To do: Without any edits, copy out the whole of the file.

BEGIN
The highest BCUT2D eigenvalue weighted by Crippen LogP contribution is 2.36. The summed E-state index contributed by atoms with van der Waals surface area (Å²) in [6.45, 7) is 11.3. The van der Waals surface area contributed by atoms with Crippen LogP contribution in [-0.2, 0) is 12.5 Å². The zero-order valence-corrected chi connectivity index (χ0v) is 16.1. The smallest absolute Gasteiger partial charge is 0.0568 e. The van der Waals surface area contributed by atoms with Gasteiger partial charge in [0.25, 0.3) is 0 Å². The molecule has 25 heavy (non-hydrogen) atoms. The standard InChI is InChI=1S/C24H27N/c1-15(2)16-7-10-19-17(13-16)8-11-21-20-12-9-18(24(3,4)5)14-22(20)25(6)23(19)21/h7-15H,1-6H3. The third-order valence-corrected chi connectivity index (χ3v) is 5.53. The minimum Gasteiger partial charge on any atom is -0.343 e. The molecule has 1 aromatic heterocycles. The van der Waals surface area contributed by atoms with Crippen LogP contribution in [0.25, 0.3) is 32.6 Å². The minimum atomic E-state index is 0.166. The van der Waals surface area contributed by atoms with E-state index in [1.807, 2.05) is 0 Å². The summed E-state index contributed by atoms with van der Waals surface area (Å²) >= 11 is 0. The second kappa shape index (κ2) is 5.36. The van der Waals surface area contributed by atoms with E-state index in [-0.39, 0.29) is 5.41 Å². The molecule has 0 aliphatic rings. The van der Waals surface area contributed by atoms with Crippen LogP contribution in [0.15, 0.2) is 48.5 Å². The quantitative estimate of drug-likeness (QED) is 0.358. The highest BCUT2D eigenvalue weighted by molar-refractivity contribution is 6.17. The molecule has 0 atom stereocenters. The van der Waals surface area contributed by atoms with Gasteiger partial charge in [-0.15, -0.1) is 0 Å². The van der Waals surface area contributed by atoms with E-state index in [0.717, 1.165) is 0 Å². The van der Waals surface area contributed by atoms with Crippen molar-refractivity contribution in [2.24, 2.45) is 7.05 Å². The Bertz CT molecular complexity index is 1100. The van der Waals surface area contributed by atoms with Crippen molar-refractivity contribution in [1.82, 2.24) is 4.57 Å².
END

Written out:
The highest BCUT2D eigenvalue weighted by Crippen LogP contribution is 2.36. The summed E-state index contributed by atoms with van der Waals surface area (Å²) in [6.45, 7) is 11.3. The van der Waals surface area contributed by atoms with Crippen LogP contribution in [-0.2, 0) is 12.5 Å². The zero-order valence-corrected chi connectivity index (χ0v) is 16.1. The smallest absolute Gasteiger partial charge is 0.0568 e. The van der Waals surface area contributed by atoms with Gasteiger partial charge in [0.25, 0.3) is 0 Å². The molecule has 25 heavy (non-hydrogen) atoms. The standard InChI is InChI=1S/C24H27N/c1-15(2)16-7-10-19-17(13-16)8-11-21-20-12-9-18(24(3,4)5)14-22(20)25(6)23(19)21/h7-15H,1-6H3. The third-order valence-corrected chi connectivity index (χ3v) is 5.53. The minimum Gasteiger partial charge on any atom is -0.343 e. The molecule has 1 aromatic heterocycles. The van der Waals surface area contributed by atoms with Crippen LogP contribution in [0.25, 0.3) is 32.6 Å². The minimum atomic E-state index is 0.166. The van der Waals surface area contributed by atoms with E-state index in [1.807, 2.05) is 0 Å². The summed E-state index contributed by atoms with van der Waals surface area (Å²) >= 11 is 0. The second kappa shape index (κ2) is 5.36. The van der Waals surface area contributed by atoms with E-state index in [-0.39, 0.29) is 5.41 Å². The molecule has 0 aliphatic rings. The van der Waals surface area contributed by atoms with Crippen LogP contribution in [0.15, 0.2) is 48.5 Å². The quantitative estimate of drug-likeness (QED) is 0.358. The highest BCUT2D eigenvalue weighted by molar-refractivity contribution is 6.17. The molecule has 0 atom stereocenters. The van der Waals surface area contributed by atoms with Gasteiger partial charge in [-0.15, -0.1) is 0 Å². The van der Waals surface area contributed by atoms with E-state index in [0.717, 1.165) is 0 Å². The van der Waals surface area contributed by atoms with Crippen molar-refractivity contribution in [2.24, 2.45) is 7.05 Å². The Bertz CT molecular complexity index is 1100. The van der Waals surface area contributed by atoms with Crippen molar-refractivity contribution in [1.82, 2.24) is 4.57 Å².